This week was huge for American motocross and not because the 2019 Motocross Des Nations team was announced. Kawasaki and Adam Cianciarulo did something very rare in the sport, they were transparent and truthful. Kawasaki is not allowing their 2020 450 riders, Cianciarulo and Eli Tomac, to compete in the MXDN this year. As an American who highly anticipates this annual event, I am disappointed two of the best Americans will not represent the USA in 2019. I do, however, respect Kawasaki’s decision and understand how they arrived at this conclusion.
I am on record telling anyone who will listen the sport needs more transparency. Adam Cianciarulo has been brutally honest throughout his young career. At Washougal I asked him about his plans for next year and the MXDN. To my disgust Adam gave the politically correct answers, but I could see it bothered him and he really wanted to be more transparent. Adam is an intelligent person and understands today’s media far better than some of the dinosaurs in this industry. He has shared both his successes and his failures with fans, and that is a large reason he is one of the most popular riders in the sport. Adam doesn’t hide behind cliché’s; he shows us both the glory and struggles of his career.
As for Kawasaki openly pulling their support for the MXDN team, I fully support their decision. Don’t confuse Kawasaki skipping the event as a lack of patriotism. In fact I will go as far to say, what’s more American than standing up for what you believe? Kawasaki could have used a stupid excuse in an attempt to save face, but they didn’t. They came out and protected their riders and I ask, why should they go? They spend a ton of money and use valuable resources when they should be preparing the 2020 season which includes getting adequate rest. If USA riders win nobody cares what brand of motorcycle they are riding, it’s all about the country they are representing. If they don’t win it can look bad for the brand. From a pure business standpoint this decision is easy, but we all know it’s more than business when representing our country.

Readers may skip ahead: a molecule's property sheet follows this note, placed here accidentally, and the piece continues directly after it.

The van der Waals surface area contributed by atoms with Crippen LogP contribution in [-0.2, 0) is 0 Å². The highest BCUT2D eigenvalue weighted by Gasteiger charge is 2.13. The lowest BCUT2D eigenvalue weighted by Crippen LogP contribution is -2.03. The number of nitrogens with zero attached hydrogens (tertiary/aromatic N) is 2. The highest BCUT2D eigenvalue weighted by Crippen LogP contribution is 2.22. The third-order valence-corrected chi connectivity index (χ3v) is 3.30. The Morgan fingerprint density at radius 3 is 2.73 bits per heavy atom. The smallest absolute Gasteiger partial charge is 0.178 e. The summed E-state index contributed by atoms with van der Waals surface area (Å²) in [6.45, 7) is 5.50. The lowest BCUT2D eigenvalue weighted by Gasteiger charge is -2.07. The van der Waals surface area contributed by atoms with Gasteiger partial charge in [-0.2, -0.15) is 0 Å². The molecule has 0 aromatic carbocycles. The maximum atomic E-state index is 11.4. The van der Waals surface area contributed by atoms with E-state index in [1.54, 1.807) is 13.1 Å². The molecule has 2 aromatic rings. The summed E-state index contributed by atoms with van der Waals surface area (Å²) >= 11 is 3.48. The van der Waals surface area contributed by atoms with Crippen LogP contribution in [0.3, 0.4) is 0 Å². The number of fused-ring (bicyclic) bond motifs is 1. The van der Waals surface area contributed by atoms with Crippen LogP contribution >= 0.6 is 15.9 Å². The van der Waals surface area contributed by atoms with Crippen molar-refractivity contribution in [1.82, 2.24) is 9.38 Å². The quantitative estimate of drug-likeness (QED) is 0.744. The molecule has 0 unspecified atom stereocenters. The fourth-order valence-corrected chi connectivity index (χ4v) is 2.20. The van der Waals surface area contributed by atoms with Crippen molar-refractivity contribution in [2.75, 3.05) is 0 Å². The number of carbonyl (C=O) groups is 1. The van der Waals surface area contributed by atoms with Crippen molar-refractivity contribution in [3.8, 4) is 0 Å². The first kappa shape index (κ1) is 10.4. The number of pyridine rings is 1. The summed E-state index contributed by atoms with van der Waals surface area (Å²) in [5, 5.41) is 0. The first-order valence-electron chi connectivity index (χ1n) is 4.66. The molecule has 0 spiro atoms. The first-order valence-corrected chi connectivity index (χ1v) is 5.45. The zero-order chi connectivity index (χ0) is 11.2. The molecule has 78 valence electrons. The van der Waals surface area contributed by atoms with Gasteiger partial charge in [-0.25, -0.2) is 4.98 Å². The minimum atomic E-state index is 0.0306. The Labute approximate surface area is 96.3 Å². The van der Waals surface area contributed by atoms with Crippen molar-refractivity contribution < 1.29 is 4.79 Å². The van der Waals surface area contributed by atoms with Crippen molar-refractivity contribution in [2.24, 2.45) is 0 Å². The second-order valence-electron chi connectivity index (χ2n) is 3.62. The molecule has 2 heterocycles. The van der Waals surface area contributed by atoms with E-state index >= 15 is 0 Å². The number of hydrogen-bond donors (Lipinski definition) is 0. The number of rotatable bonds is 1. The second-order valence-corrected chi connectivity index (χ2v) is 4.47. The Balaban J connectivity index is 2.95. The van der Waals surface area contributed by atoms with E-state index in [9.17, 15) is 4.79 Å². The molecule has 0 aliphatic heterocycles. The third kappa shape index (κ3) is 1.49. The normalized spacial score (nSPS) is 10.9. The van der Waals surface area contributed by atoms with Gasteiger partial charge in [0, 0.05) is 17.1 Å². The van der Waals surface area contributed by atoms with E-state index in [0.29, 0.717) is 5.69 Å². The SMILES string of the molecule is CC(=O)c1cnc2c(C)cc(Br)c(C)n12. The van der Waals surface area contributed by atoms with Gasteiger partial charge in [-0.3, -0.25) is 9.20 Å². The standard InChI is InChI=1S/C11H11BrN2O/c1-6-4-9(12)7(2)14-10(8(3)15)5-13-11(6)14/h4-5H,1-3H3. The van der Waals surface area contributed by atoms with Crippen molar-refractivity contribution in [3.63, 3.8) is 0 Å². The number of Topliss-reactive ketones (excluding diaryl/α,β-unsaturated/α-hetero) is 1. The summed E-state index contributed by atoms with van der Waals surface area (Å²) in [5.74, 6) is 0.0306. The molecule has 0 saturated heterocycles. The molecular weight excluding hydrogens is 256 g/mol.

Patriotism can blind our better judgment and Youthstream (event promotor) has recognized this and is exploiting our national pride for financial gain. I don’t know exact attendance numbers for MXON events but estimates are anywhere from 30k – 60k. Assuming they sell 30k at the weekend price of $125 per ticket they are collecting $3.75 million dollars at the box office. This figure doesn’t include VIP tickets, sponsor money or streaming revenue, so why can’t they offer a substantial amount of money to offset costs for attending teams? Seems like offering Team USA and the manufacturers supporting the team a substantial subsidy would barely be noticed on Youthstream’s bottom line.
The other big issue is timing, as having an outdoor race five weeks after the American series ends almost completely eliminates a rider's off-season. Either schedule the MXDN closer to the end of the national series or like other sports have the event on a bi-yearly or Olympic cycle (four years). How much luster would the Olympics, World Cup (soccer) or Ryder Cup (golf) lose if they were held every year? Asking athletes to represent our country every single offseason isn’t realistic or fair to them.
I know riders in the 80’s viewed this event differently, but this event showed signs of over-saturation in 1992 when our top stars Jeff Stanton and Damon Bradshaw both declined their invitations. If Youthstream truly wants this event to be an Olympics of motocross, maybe they should follow the same timeline as the Olympics and stop asking teams and athletes to risk life and limb for country pride while they reap the profits. I stand with Kawasaki and their decision to skip the event, maybe this is the first step in manufacturers realizing they hold far more power than the race promoters. This could be a historic decision… Time will tell, but I support Kawasaki and their decision.
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Chris Cooksey is life-long motocross enthusiast, racing professionally in arenacross, motocross and supermoto. Chris obtained his degree from Arizona State, majoring in business and communications. After college Chris immersed himself in the business and social media aspects of the industry. Chris enjoys sharing his opinions. Sit back and enjoy the view from his perspective.
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